On the tenth day of Christmas NICU gave to me; ten weeks early, nine monitors beeping, eight mums expressing, seven kangaroo cuddles, six jaundice lights, FIVE FIRST HOLDS!…four breathing tubes, three incubators, two tiny feet and a tiny, little early baby!

On the eleventh day of Christmas NICU gave to me; eleven NICU nurses, ten weeks early, nine monitors beeping, eight mums expressing, seven kangaroo cuddles, six jaundice lights, FIVE FIRST HOLDS!…four breathing tubes, three incubators, two tiny feet and a tiny, little early baby!

On the twelfth day of Christmas NICU gave to me; twelve micro-nappies, eleven NICU nurses, ten weeks early, nine monitors beeping, eight mums expressing, seven kangaroo cuddles, six jaundice lights, FIVE FIRST HOLDS!…four breathing tubes, three incubators, two tiny feet and a tiny, little early baby!#smallestthings


TOP TEN! – What not to say

Thank you to all the mums on our Smallest Things Facebook Page who helped compile this top ten list of what not to say to the parent of a premature baby….

untitled (4)“At least you can go home and get a good night sleep” – firstly, you don’t want to go home; going home means you have to leave your baby. Secondly – a good night sleep! Mothers of premature babies express milk every three hours to enable their babies to have breast milk via a naso-gastric feeding tube. The expressing routine is akin to the routine of feeding a new born baby, only you don’t have your baby with you, no babies cry at night to wake you to feed, just your alarm telling you its time to get up and express again. No, there are no good night sleeps.

images9J46MDT1“At least you got to miss that really big stage”. If health allowed it I would take the ‘really big stage’ (or final trimester!) any day over a premature birth that resulted in weeks of hospitalisation, separation and risked the unthinkable.

imagesDIPRKXTBBeing asked about your birth plan – premature birth is often sudden with little warning. Sometimes it happens so early that you haven’t even thought about names or decorating the nursery, let alone a birthing plan!

imagesTB6KW868“When I told another mum my baby was 2lb 10oz and she laughed and said “you must have just sneezed and he popped out” Utter disbelief that people can be so insensitive..”

imagesJV8WBVK2“I couldn’t have left my baby in hospital” or as one group of mothers told me – they couldn’t have left their babies in the first few months as they were attached to them feeding all the time. This is not what you want to hear when your experience of your new born is watching and waiting for the precious moment when you can hold them. And your experience of feeding is being attached to an expressing machine.    –   I found it most traumatic if people asked if I was breastfeeding. The sense of failure on that part every time someone asked and I had to explain about the suck reflex and tubes and expressing was immense”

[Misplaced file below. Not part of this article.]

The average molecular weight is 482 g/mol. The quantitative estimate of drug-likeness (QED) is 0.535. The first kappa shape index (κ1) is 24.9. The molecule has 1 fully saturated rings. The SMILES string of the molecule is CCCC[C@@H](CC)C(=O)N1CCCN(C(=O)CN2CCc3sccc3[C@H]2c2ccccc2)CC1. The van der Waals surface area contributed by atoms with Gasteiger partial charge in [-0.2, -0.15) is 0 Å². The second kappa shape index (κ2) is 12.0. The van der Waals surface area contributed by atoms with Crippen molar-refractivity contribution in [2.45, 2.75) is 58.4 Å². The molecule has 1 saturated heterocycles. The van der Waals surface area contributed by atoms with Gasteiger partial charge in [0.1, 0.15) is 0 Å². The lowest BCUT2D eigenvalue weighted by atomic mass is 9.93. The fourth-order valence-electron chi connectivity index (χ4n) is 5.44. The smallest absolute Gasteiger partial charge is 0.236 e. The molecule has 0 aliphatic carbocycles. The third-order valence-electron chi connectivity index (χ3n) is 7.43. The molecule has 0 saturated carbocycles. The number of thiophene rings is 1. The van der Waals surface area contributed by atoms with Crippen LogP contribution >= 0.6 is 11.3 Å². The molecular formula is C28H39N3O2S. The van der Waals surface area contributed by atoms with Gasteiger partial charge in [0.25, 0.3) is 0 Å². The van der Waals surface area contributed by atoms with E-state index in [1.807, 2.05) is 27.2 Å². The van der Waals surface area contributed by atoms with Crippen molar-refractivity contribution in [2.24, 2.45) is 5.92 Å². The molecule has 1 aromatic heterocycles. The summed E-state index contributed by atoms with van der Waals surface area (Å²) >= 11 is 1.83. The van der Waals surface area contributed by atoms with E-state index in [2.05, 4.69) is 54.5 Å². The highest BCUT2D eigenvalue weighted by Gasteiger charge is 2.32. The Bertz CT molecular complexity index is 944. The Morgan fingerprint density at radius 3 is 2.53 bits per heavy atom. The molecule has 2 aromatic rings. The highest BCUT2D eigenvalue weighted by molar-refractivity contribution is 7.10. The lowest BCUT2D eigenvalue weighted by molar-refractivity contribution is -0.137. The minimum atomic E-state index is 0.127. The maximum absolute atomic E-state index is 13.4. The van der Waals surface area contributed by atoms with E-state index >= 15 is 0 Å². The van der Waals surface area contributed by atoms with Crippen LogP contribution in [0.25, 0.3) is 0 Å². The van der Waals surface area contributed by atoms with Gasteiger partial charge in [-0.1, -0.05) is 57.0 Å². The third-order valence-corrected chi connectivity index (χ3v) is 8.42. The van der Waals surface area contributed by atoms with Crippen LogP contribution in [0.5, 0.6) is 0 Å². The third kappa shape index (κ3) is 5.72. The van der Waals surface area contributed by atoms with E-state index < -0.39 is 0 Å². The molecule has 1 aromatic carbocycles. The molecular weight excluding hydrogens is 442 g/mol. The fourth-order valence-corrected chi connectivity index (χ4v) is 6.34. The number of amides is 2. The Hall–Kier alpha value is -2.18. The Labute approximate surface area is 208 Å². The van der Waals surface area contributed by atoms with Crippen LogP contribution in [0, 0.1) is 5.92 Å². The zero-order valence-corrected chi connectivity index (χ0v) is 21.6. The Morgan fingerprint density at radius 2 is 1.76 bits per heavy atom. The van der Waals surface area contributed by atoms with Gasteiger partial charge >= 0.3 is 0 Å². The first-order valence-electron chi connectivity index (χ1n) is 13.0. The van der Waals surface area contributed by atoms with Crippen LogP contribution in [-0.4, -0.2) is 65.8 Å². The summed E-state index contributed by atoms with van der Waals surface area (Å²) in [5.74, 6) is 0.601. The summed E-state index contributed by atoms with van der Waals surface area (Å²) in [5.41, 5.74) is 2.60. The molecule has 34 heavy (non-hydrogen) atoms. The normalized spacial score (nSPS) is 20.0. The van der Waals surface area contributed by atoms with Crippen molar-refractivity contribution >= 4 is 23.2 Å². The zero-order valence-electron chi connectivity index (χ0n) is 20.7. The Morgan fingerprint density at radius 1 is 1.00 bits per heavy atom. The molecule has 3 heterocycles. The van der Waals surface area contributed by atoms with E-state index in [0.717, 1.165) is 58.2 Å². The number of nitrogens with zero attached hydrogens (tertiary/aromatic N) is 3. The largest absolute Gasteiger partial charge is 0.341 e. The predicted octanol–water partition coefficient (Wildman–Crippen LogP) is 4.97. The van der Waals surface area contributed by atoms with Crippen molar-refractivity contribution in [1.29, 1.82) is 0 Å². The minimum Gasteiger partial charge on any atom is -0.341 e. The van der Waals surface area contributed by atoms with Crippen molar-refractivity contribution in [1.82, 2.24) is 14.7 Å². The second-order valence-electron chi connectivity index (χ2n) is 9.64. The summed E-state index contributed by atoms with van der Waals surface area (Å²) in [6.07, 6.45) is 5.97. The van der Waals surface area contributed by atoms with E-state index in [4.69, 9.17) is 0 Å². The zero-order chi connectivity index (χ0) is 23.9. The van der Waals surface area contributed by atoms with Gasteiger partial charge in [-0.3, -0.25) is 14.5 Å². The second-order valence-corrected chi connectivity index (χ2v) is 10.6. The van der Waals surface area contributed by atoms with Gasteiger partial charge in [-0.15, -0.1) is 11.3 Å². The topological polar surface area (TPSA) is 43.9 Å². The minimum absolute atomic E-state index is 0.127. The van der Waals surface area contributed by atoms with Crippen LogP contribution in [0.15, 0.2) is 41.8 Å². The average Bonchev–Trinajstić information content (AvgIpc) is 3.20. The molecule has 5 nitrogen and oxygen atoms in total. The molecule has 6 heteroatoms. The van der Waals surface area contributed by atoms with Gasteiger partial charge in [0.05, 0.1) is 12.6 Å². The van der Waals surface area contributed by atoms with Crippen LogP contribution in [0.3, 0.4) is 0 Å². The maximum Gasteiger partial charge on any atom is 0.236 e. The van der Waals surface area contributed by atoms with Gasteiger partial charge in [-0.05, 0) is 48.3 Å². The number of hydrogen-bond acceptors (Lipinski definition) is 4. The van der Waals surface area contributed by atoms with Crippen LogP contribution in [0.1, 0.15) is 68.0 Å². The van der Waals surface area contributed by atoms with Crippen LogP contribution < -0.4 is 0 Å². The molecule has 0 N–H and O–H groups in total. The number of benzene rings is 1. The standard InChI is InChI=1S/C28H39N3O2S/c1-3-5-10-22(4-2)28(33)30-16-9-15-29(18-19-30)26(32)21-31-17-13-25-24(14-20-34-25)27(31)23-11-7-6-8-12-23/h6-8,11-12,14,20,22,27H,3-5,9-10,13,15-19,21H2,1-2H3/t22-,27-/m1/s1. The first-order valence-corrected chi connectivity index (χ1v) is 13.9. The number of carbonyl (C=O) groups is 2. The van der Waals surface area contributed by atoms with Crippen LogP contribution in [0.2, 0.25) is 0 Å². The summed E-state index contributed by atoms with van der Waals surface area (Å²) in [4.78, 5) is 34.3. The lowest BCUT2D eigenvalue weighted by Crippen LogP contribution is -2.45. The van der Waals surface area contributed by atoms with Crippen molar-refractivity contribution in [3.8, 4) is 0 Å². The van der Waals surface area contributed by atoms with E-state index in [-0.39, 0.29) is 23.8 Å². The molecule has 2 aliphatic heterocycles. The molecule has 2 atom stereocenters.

imagesLewd comments about women with their tops off in the expressing room are NEVER ok!

images0VLZGFX3Don’t worry everything will be ok… Being told not to worry or given statistics on the good chance of survival – comments like these are rightly made to give hope and offer reassurance, but they can also brush aside the natural and very real fears that parents face. As one mother described, statistics and success stories can not alleviate the “overwhelming feelings that you are faced with when you first see your baby in a box with all the tubes coming out of their little bodies”.

untitled (4) “You can’t wrap them up in cotton wool” or “It’s only a cold.” ‘Only a cold’ can have serious breathing and feeding consequences for babies born too soon.

images31X5N2ZQGenerally any comment that mentions size or ‘catching up’ – by the time premature babies leave hospital they have usually doubled if not nearly trebled their weight. ‘Catching up’? They will have had the biggest growth spurt of any baby you’ll ever likely to meet! And size; parents of premature babies are usually aware that their babies are smaller than others, we don’t need reminding! I was often stopped in the street and would be asked all sorts of question by complete strangers about my ‘tiny’ baby. I found myself explaining and sharing details I would never normally have shared with passersby. An abiding memory though was a shop assistant who called out across the shop floor to her colleague “come over here and have a look at this premmie baby”.

untitled (5) “Thank goodness all that is over”. For those who thankfully bring their premature baby home, leaving hospital is rarely the end of the journey. Children born early may have ongoing health needs; if they don’t you may worry they will, and the experience of neonatal intensive care will always stay with you.